Tens of thousands of small firms will receive payments from insurance companies for coronavirus-related business interruption losses, following a ruling by the UK's Supreme Court today.
This comes after a test case was brought forward by the Financial Conduct Authority (FCA) last September to clarify the scope of business interruption claims, with some insurers having disputed their liability.
Today's ruling means that cover may be available for partial or full closure of premises, and for mandatory closure orders that were not legally binding. Valid claims should not be reduced because the loss would have resulted in any event from the pandemic.
The insurance industry now expects to pay out over £1.8bn in COVID-19-related claims across a range of products, including business interruption policies.
“Tens of thousands of small firms and potentially hundreds of thousands of jobs are relying on this,” said Sheldon Mills, executive director for consumers and competition at the FCA.
“Coronavirus is causing substantial loss and distress to businesses and many are under immense financial strain to stay afloat. We are grateful to the Supreme Court for delivering the judgment quickly. The speed with which it was reached reflects well on all parties.”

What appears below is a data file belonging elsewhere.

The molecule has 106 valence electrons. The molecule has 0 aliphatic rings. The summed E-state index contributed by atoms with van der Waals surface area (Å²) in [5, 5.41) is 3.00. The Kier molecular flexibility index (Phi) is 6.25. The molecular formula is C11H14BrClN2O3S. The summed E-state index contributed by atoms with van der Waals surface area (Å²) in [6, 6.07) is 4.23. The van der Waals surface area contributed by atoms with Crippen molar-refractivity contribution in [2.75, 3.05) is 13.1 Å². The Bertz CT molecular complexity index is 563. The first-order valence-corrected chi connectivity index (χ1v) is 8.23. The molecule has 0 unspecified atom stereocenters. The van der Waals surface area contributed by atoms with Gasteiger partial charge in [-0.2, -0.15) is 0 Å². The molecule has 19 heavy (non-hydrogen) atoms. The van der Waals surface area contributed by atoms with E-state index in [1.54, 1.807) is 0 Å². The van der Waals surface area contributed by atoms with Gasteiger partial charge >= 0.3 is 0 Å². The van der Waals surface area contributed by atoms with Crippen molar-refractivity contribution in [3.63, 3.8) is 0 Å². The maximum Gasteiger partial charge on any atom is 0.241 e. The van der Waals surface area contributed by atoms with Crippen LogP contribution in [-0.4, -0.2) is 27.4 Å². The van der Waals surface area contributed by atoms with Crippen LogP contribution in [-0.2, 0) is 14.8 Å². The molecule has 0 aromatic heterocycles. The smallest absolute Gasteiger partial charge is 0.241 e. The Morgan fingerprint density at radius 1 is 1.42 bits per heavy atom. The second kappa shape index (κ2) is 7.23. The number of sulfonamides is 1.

The FCA said that 370,000 policyholders have been identified as holding 700 types of policies issued by 60 insurers that may be affected by the outcome of this case.
The High Court’s judgment last September resolved most key liability issues. However, six insurers made 'leapfrog' appeals to the Supreme Court, without going to the Court of Appeal first.
These appeals have been dismissed today, bringing an end to legal arguments under 14 types of policy issued by the insurers, and a substantial number of similar policies in the wider market.
“We recognise this has been a particularly difficult time for many small businesses and naturally regret the COVID-19 restrictions have led to disputes with some customers,” said Huw Evans, director general of the Association of British Insurers.
“Insurers have supported this fast-track legal process every step of the way and we welcome the clarity that the judgment will bring to a number of complex issues. Today’s judgment represents the final step in the appeal process.”
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Author: Chris Seekings